Men and teen dating
I recently found out that a musician I have a crush on is 21. However, women dating younger men isn’t weird to me – my dad is younger than my mum, my uncle is way younger than my aunty and my brother is younger than his wife. Me and my best friends have a running joke that we always fancy hot, younger guys (We’ll always have a thing for fresh-faced indie boys, God love ’em). (I’ve always had a thing for Patrick Dempsey.) Holy. ‘I’ve dated older guys who have gone in way too hard way too soon with talking about getting married,’ agrees Katherine, 25. It didn’t take long before I moved my maximum age back down to 34.
Women get stick for being the obsessive, crazy sex, but in my experience, it’s the opposite. ‘Younger guys aren’t as forceful or bothered.’ On top of this, the older guys had no chat. My penchant for the younger lad also probably has a lot to do with the fact I’m pretty immature for my age – I was a very late developer so always feel like I’m a good few years behind everyone else.
The results indicated that 8.9% of students (8.9% of males and 8.8% of females) reported PDV victimization during the 12 months preceding the survey and that students reporting PDV victimization were more likely to engage in four of the five risk behaviors (i.e., sexual intercourse, attempted suicide, episodic heavy drinking, and physical fighting). Know a young man who may be the victim of dating assault or sexual coercion? Often, it'll be enough to get him to talk to you about it -- if not right away, perhaps in a bit. "Date Rape" is being coerced into having unwanted sex. Another common approach of sexually aggressive women is to take advantage of a man's intoxicated state.
(emphasis added) Among all 14,956 students, 8.9% reported experiencing PDV victimization. And talking to another man about it is the first step in healing -- in survival. There are lots of forms of coercionphysical force, as in traditional "sexual assault" or rape, is only one. A typical scenario, according to male victims, involves a predatory woman who encounters an inebriated man (or contributes to his drinking) and pursues him until he falls asleep or passes out.
Send us your story, so we can post it here (anonymously, of course, unless you tell us differently.) What's Wrong with the Duluth Model?
The "Duluth Model" is the approach most widely used for perpetrator treatment--but it gender polarizes the "people problem" of domestic violence..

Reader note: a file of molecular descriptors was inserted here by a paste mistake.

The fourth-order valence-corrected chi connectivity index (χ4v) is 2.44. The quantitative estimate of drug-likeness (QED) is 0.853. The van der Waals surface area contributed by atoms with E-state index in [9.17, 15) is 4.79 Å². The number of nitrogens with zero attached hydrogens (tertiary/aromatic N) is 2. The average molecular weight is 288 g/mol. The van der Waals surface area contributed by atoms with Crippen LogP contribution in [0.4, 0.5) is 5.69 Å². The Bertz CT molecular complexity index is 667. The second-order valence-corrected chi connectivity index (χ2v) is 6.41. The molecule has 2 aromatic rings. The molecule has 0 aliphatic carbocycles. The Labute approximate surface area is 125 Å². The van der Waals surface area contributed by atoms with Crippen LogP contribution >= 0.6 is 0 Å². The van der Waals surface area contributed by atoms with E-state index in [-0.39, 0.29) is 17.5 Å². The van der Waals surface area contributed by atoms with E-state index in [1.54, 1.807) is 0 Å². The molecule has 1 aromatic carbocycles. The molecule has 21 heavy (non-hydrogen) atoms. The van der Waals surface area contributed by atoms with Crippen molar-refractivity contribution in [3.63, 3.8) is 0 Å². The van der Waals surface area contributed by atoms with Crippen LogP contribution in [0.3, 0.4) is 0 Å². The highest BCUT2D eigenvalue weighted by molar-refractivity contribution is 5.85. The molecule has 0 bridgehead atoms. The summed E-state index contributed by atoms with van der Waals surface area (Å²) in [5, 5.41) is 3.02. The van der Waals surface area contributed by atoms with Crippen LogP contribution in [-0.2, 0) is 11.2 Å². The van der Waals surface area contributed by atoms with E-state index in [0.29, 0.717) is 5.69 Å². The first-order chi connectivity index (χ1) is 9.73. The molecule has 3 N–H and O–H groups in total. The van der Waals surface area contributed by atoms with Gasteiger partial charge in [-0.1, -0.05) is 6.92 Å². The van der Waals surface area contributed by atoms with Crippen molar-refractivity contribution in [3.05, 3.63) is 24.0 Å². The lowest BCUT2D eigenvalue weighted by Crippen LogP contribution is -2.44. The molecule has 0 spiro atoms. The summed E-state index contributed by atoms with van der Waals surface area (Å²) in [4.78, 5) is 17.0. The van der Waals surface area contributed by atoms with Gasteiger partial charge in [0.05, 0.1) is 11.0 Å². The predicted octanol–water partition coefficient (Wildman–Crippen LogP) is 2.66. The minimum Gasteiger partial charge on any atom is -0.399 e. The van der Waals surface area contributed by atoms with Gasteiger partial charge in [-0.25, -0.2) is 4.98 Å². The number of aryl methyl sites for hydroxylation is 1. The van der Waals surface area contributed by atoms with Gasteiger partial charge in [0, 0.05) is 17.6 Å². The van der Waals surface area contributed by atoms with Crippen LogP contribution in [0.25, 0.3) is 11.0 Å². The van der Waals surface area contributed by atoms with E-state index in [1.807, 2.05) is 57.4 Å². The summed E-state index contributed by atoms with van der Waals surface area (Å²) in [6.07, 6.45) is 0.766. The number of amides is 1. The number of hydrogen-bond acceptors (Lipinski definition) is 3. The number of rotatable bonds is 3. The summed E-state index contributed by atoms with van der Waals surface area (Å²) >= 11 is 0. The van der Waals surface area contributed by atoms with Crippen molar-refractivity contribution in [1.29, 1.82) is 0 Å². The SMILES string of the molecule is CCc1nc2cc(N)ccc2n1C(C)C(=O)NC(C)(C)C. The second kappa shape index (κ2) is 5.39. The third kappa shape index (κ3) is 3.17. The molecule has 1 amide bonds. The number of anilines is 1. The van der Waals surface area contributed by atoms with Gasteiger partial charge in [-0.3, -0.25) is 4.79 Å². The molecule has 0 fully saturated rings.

Prevalence of dating violence ranged 7.4% to 17.8% across state surveys (median: 11.1%) and from 8.0% to 18.5% across local surveys (median: 12.0%) Centers for Disease Control (2010), "Youth Risk Behavior Surveillance --- United States, 2009" Morbidity and Mortality Weekly Report: Surveillance Summaries June 4, 2010 / 59(SS05);1-142 2003 Youth Risk Behavior Survey Here's what the 2003 report says: By using data from the 2003 Youth Risk Behavior Survey (YRBS), CDC analyzed the prevalence of physical dating violence (PDV) victimization among high school students and its association with five risk behaviors. We'll do it anonymously, unless you give specific permission to use your name and/or e-mail address. According to expert Cindi Struckman-Johnson, women are most likely to use psychological pressure such as verbal pleading and arguments, emotional blackmail, and deception.
During the 12 months before the survey, 9.8% of students nationwide had been hit, slapped, or physically hurt on purpose by their boyfriend or girlfriend (i.e., dating violence) (Table 12). But the text does not mention this disparity - like they're trying to hide the fact.] The prevalence of dating violence was higher among 11th-grade male (11.5%) than 11th-grade female (9.1%) students.
Overall, the prevalence of dating violence was higher among black (14.3%) and Hispanic (11.5%) than white (8.0%) students; higher among black (14.3%) than Hispanic (11.5%) students; higher among black female (14.8%) and Hispanic female (11.4%) than white female (7.2%) students; higher among black female (14.8%) than Hispanic female (11.4%) students; and higher among black male (13.8%) and Hispanic male (11.7%) than white male (8.8%) students.
A three year study of more than 2,000 male athletes in 16 California high schools confirmed the positive impact of the program. “As schools, parents and students grapple with the problem of teen dating violence, our study findings offer hope that prevention programs can work,” said Dr. “The high school male athletes whose coaches delivered this easy-to-implement program reported more positive bystander behaviors, meaning that these boys were more likely to say or do something to stop disrespectful and harmful behaviors towards girls that they witnessed among their male peers,” In the program, high school coaches are trained to use a “Coaches Kit,” a series of training cards that offer key strategies for opening conversations about dating violence and appropriate attitudes toward women.
A key component of the 12-week curriculum is teaching young men that even as bystanders they must speak out when witnessing abuse by adults or peers.Among the study’s top findings: • CBIM participants were significantly more likely to report intervening to stop disrespectful or harmful behaviors among their peers; • CBIM participants were slightly more likely to recognize abusive behaviors than a control group of teens who did not participate in the program; and, • Participants also reported less verbal and emotional abuse against a female partner after participating in the CBIM program.